I’m super excited to be able to invest in the next generation, to serve alongside them in various organizations downtown Toronto, to help them process all that they’re seeing and feeling, and to help them bridge the gap between what they learned during their trip and what that looks like for them when they return to their own communities.

But, I can’t do this alone.

Would you consider being an integral part of my team by supporting me prayerfully and/or financially?

would you? would you consider praying for me continually? sending a cheque (what are we? 85?), arranging direct deposit, making a quick phone call or donating online at www.canadahelps.org? (search for Youth Unlimited (Toronto YFC) and then click my name when it asks if you want to "Apply your donation to a specific fund").

have questions about the above, youth unlimited or my role in it? great! want to arrange a skype or phone call, coffee or lunch date? even better! my calendar has room for YOU.

ps. all donations are tax receiptable.
pps. there are perks to being on my team ;)

Monday, June 5, 2017

"we assume life will go a certain way, and then it doesn't ... and we find ourselves in a place we never would have imagined on our own. and so it was difficult, and unexpected, and maybe even tragic, and yet it opened us up and freed us to see things in a whole new way. suffering does that; it hurts, but it also creates".

suffering creates.

a few months a go, i spent the night in a waiting room in a hospital in london as my sister-in-law was giving birth to my beautiful niece, arloh. i won't go into detail - it's not my story to tell - but they (we) had a huge scare throughout the delivery process to the point where my brother wondered whether or not he was going to walk out of there a single dad, and yet, within weeks, my sister-in law was already talking about having another one. anticipating the result of her pain and suffering (her beautiful daughter) and the love she already had for her caused her to keep going and to keep pushing. suffering creates strength and perseverance.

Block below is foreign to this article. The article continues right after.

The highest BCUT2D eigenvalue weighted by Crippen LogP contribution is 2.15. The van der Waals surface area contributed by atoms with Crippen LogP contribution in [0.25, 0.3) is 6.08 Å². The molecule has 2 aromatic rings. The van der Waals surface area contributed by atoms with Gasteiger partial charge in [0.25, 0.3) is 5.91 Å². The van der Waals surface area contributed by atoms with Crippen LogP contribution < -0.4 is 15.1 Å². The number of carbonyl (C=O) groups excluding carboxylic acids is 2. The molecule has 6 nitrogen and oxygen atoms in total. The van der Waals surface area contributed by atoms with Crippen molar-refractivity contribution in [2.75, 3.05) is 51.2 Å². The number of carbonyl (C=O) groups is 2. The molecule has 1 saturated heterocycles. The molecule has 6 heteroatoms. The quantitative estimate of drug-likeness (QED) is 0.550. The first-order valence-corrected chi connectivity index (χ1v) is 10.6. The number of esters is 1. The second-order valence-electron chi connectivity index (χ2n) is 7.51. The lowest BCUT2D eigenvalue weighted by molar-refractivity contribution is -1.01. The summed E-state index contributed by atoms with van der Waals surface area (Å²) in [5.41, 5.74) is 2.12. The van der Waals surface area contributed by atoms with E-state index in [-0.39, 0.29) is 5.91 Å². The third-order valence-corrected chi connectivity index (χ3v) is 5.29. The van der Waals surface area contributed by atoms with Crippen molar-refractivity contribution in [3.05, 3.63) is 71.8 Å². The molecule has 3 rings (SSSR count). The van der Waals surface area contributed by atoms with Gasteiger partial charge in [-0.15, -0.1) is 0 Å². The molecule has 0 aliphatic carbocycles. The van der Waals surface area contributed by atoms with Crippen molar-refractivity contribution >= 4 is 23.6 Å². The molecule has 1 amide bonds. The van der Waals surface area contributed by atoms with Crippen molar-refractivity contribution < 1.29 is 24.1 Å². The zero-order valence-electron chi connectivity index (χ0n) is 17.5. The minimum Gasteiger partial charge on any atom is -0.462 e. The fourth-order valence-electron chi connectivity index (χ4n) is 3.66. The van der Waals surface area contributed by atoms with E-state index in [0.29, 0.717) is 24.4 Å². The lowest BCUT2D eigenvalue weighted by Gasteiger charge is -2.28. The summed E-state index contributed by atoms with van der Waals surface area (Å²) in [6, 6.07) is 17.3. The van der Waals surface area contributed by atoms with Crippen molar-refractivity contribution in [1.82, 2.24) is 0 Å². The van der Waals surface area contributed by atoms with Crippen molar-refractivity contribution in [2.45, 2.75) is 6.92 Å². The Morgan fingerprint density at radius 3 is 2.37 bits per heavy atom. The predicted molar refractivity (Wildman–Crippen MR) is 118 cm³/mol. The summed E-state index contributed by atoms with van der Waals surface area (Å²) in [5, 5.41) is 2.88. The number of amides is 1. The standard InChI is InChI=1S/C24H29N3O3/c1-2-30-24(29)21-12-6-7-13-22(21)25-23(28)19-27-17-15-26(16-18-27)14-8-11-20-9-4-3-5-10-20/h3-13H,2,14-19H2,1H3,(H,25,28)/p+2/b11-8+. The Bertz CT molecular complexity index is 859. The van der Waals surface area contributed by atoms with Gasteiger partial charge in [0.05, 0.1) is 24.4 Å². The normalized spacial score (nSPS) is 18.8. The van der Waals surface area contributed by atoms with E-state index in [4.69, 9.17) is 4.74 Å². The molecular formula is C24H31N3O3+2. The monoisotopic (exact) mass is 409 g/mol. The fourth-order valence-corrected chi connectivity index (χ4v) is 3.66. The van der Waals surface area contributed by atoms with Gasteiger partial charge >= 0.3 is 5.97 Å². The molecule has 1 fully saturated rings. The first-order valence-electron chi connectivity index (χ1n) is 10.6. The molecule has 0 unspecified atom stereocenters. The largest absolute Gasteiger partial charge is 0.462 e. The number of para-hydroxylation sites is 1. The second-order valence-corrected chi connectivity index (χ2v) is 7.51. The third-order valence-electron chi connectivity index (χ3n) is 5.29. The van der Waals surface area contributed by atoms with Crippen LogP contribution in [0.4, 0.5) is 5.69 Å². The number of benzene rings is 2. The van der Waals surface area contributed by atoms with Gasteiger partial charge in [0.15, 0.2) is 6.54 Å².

there are days when i wish i never knew what it was like to wrestle with depression for half of my life, days when i wish i didn't feel this unshakeable loneliness, and days when i would trade anything (and i mean anything) in for the chance to hug my beautiful parents once again.

but here's the clincher. in hindsight, all of the above has made me a better sister, friend, youth worker, and person, period. because of the things i've been through in life, i'm able to connect with people on a deeper level; i'm a better listener and helper, i'm much more compassionate, and i know what to say (most of the time) and what not to say. suffering equips.

but most of all, suffering can develop a deeper appreciation for life.

i can honestly say that i'm the happiest, most at peace, and most content that i have ever been in my entire life. my parents gave me the gift of life, but in their death they gave me the greatest gift of all: a desire to live mine to its full.

the key, i find, is to be able to find a healthy balance between dwelling/processing/feeling, and choosing to get up and enjoy your life any ways.

do i let myself process the reasons i feel sad/depressed/stressed (enter any other emotion you feel here) and let myself feel it at times? absolutely (our feelings are valid and often point to something deeper), but do i let them paralyze me and stop me from living my life? not a chance. on these (very rare) days, i let myself feel what i need to feel for a short while and then i force myself to get up and do things that bring me life. go for a walk. spend time in chapters. watch a ball game. send an encouraging email or text. fly a plane. you name it.

and you know something? it works!

why? because suffering creates.